The Real Cancun

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MTV in the 80’s was awesome! Music videos all day long, crush-worthy VJ’s like Martha Quinn…it was the perfect way to veg out in front of the TV when there was nothing good on HBO. Gradually, though, so-called Music Television began to move away from the videos. Two of their more successful diversions were their annual coverage of spring break activities and one of the first forays into reality television, The Real World. So, in 2003, the two were put together for a big screen outing that quickly fizzled at the box office…The Real Cancun.

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The premise of the film is much like that of The Real World series. Not surprising considering it was produced by the creators of the series, Mary-Ellis Bunim and Jonathan Murray. Simply put, a group of college-aged kids from around the US are brought together to live in a fancy beach house in Cancun, Mexico for a week. We follow them as they go from party to party over the course of the spring break week. Occasionally they stop pouring alcohol down their throats long enough to go horseback riding or frolic in the water with dolphin. In one scene a girl bungee jumps from a platform and is stung by a jellyfish upon hitting the water. After having to endure Lee Daniels’ The Paperboy, this is the second film I’ve watched in as many days where someone is bathed in urine after a jellyfish encounter. Mostly, though, these kids get drunk a lot and rub their body parts against each other.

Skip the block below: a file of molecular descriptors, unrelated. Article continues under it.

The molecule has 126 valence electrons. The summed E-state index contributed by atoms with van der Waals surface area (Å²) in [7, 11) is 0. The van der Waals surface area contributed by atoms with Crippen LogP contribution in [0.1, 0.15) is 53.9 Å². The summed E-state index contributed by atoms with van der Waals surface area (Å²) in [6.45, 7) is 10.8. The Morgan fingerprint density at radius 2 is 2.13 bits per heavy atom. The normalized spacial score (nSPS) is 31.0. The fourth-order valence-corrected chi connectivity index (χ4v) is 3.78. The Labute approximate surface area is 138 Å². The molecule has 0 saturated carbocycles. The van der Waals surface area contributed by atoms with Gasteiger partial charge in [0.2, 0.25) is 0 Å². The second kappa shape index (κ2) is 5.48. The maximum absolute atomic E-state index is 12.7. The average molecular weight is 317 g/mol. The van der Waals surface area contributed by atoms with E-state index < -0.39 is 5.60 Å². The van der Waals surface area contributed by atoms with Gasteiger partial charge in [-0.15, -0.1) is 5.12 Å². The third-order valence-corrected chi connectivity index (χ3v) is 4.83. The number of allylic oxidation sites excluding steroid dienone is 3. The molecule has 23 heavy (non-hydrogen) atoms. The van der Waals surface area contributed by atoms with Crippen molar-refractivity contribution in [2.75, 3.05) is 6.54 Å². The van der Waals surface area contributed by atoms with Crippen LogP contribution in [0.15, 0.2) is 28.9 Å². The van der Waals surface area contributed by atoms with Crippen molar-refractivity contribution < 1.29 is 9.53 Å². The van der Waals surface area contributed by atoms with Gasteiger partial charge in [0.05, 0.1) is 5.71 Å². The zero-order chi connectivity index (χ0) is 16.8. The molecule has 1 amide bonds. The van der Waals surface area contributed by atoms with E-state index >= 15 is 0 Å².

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There are a few attempts at creating storylines for a few members of the cast. Most prominent is the tale of Alan, who is a bit awkward with the ladies and has never consumed alcohol in his life. Of course, by the end of the film he’s a slobbering drunk and borderline sexual criminal. There is also a male/female set of friends, who are besties but have never gotten romantic. So there’s a whole will they won’t they thing with them. Many other hookups happen among the cast members in between the wet T-shirt and hot body contests.

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I guess I can understand why someone thought this film would be a good idea. After all, reality TV was a big big deal, so why not start a new wave of reality movies!? This film was rushed into production and even showed up in theaters a mere month after it was filmed. All was for naught, though, as it tanked and quickly vanished from the public consciousness despite an almost immediate home video release. I’m one of only 233 people to have even logged watching this film on Letterboxd! That’s not unusual for an obscure film released in the 1930’s, but this one is only 15 years old! I dare say, though, it’s kind of a worthy fate for a film that so clumsily walks the line between what is considered filmmaking and what is simply pointing a camera at stupid people doing stupid things.